Tuesday, 12 June 2007

Zen & the art of biking...

One of the nicer aspects of the chunky and primitive engineering of Harleys is that it is a bit easier for the ham-fisted amateur to work on them than hi-tech Japanese technology.

But precisely because I am that ham-fisted amateur, I thought it worth getting the bike shop to do a thorough 10,000 mile service if for no other reason than to get everything checked out.

I picked my bike up at the weekend but didn’t really have a chance to feel the benefit of it on my short run to work until yesterday when I took it for a late night spin around Epping Forest.

If you don’t ride than you’ll probably have no idea what I am talking about, but there is something very special about riding through the woods in the dark when everything feels just right: No body else around, just the smell of the trees and the purring of the engine. I first had the feeling as a kid when I rode my moped in the dark through Windsor Great Park, and every now and then it comes back to remind me just what it's all really about.

If I haven’t lost you already, then I probably will now by quoting Steve Earle’s ‘The Other Kind.’ Like the sticker that I once saw on a bike said; 'if I have to explain, you wouldn’t understand:’

"I woke up this morning and I took a look around at all that I got
These days I've been lookin' in the mirror and wondering if that's me lookin' back or not
I'm still the apple of my mama's eye
I'm my daddy's worst fears realized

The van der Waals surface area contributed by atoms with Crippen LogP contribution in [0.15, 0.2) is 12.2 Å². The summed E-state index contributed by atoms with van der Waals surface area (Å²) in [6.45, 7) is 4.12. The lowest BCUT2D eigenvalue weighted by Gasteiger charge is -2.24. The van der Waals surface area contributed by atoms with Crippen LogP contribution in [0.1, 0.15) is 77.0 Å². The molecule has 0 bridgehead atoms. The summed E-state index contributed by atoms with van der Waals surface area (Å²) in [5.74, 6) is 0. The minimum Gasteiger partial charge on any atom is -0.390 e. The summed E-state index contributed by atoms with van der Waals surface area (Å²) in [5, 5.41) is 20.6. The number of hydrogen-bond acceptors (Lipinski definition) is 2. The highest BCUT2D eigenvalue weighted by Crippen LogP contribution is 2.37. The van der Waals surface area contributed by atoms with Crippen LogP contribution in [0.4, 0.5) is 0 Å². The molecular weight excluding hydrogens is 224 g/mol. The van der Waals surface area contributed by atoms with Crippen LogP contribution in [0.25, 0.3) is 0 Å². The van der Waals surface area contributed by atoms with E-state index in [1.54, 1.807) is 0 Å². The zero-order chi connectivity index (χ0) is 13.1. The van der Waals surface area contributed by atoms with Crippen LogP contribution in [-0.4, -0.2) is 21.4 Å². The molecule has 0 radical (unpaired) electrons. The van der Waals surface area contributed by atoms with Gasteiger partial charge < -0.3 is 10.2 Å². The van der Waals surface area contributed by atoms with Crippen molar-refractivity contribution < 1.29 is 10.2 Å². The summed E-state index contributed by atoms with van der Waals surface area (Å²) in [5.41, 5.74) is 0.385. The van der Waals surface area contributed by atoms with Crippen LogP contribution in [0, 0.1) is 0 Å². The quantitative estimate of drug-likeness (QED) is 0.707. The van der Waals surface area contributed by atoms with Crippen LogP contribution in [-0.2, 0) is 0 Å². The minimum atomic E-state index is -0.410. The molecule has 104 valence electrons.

Here of late all this real estate don't seem all that real to me sometimes

I'm back out on that road again
Turn this beast into the wind
There are those that break and bend
I'm the other kind, I'm the other kind

Now my old buddy, what's his name, says, "Man what the hell are you thinkin' 'bout
You got two of everything, but you hang your head like you was down and out"
And I'm damn sure not suffering from a lack of love
There's plenty more where that came from
But leave it up to me to say something wrong and hurt someone before I'm done

You see it used to be I was really free
I didn't need no gasoline to run
Before you could say Jack Kerouac you'd turn your back and I'd be gone
Yeah nowadays I got me two good wheels and I seek refuge in aluminum and steel
It takes me out there for just a little while
And the years fall away with every mile'


Anonymous said...

Purring of the engine?!? I doubt the Epping Forest wildlife has recovered yet . . .

journeyman said...

My not quite legal exhaust is a lot less anti social than any wasp in a jam jar two-stroke !
Loud pipes save lives.